It consists of three parts: Despite its atypical form, the Apology is clearly important for understanding the significance of Socrates for Plato, and it has been remarked frequently that through him the work functions virtually as a foundation myth for the Western philosophical tradition. The Apology is alluded to frequently in the Platonic dialogues.
In this way Plato lets us know that he was an eyewitness of the trial and therefore in the best possible position to write about it. The other account we have of the trial, that of Xenophona contemporary of Socrates, is of a very different character. We know that Xenophon was not present as a live witness.
|Trial of Socrates - Wikipedia||And what I said before, how much hatred there is against me and from many people, you well know what is the truth. And this is what will convict me, if I am convicted, not Meletus nor Anytus, but the prejudice and envy of many.|
|Academic Tools||The rule of law means that it is not left to the discretion of those in executive power to decide what actions to approve and what actions to condemn.|
|Browse By Author: P - Project Gutenberg||Socratic method Perhaps his most important contribution to Western thought is his dialectic method of inquiry, known as the Socratic method or method of "elenchus", which he largely applied to the examination of key moral concepts such as the Good and Justice.|
|Socrates: Early Years||The Historical Socrates i.|
|The extant sources agree that Socrates was profoundly ugly, resembling a satyr more than a man—and resembling not at all the statues that turned up later in ancient times and now grace Internet sites and the covers of books.|
Of greater importance is the fact that the two Apologys agree in many details. They agree about what the charges against Socrates were: There is no reason to suppose that Xenophon had learned of these aspects of the trial from Plato.
His agreement with Plato about these matters assures us that they are not fabrications. It would not have been impossible for Plato to have managed such a feat by taking extensive notes, comparing his memory with that of others, and gradually perfecting a rendition that aimed at replicating the original as closely as possible.
Unfortunately, there is no way to prove that Plato was striving to achieve this kind and degree of accuracy.
Some scholars, in fact, have argued that Plato was engaged in a much different project: But this hypothesis is just as speculative as the supposition that Plato strove to record as accurately as possible the actual speech of Socrates.
We cannot eliminate the possibility that some parts of the speech Plato wrote were not actually delivered at the trial or were expressed rather differently. One of them, no doubt, was to defend and praise Socrates by making use of many of the points Socrates himself had offered in his speech. But, as any reader of the work can see, Plato is at the same time using the trial and death of Socrates to condemn Athensto call upon his readers to reject the conventional life that Athens would have preferred Socrates to lead, and to choose instead the life of a Socratic philosopher.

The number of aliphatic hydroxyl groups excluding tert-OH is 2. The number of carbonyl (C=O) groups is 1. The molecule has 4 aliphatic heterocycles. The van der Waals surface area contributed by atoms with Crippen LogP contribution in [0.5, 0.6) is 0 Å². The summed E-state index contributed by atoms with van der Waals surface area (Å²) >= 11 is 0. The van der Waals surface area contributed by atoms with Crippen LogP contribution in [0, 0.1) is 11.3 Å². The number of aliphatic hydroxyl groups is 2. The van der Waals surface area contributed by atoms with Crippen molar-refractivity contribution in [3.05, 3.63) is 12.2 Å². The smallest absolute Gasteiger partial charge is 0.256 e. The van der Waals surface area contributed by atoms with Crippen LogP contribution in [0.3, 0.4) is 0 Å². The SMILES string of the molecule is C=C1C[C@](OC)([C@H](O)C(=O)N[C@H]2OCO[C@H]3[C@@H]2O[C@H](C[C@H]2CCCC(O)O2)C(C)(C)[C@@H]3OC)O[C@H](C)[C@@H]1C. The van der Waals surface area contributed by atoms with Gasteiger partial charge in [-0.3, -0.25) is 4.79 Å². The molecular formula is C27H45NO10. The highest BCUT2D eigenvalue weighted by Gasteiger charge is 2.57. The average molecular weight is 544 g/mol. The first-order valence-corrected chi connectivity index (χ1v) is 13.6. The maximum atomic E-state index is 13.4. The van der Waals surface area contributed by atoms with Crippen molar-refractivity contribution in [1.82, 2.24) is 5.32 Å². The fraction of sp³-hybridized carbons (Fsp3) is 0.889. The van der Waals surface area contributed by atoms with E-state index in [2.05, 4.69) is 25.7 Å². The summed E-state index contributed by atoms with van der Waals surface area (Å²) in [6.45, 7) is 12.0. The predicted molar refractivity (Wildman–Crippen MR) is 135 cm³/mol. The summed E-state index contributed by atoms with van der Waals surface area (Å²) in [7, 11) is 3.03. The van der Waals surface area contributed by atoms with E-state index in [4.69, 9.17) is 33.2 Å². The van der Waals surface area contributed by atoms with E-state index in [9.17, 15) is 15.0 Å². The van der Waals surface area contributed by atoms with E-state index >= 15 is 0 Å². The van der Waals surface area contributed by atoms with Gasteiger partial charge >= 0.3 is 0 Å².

In the 4th century bce Athens had no norm of accurate reportage or faithful biography, and so Plato would have felt free to shape his material in whatever way suited his multiple aims. Because it was Socrates he wished to praise, he had no choice but to make the Socrates of the Apology close to the original.
But he would not have felt bound merely to reproduce, as best he could, the speech that Socrates delivered. Surely the last thing Plato would have wanted his readers to do with the Apology is to ignore its philosophical, religious, and political dimensions in order to concentrate solely on its accuracy as a piece of historical reportage.His depiction of Socrates is found principally in four works: Apology—in which Socrates gives a defense of his life before his jurors—Memorabilia—in which Xenophon himself explicates the charges against Socrates and tries to defend him—Symposium—a conversation between Socrates and his friends at a drinking party—and Oeconomicus—a Socratic discourse on estate management.
Socrates (— B.C.E.).
Socrates is one of the few individuals whom one could say has so-shaped the cultural and intellectual development of the world that, . Introduction. The Apology of Socrates takes its name from Plato’s version of the defense speech (Greek, apologia) given by Socrates at his timberdesignmag.com date of its composition is unknown, but the work is generally believed to have been composed after the publication of Polycrates’s Accusation of Socrates (c.
) but before Plato’s first voyage to Sicily (). Plato: Phaedo The Phaedo is one of the most widely read dialogues written by the ancient Greek philosopher Plato.
It claims to recount the events and conversations that occurred on the day that Plato’s teacher, Socrates ( B.C.E.), was put to death by the state of Athens. BECK index WISDOM OF GREECE, ISRAEL, ROME Contents Introduction to Plato's Apology.
The trial of Socrates occurred in spring of the year BC. He was judged by a jury of Athenian men. Confucius and Socrates Contents BECK index SOCRATES Content and Topics (Continued) Traditional Subjects Politics Virtue Desires and Self-control Courage.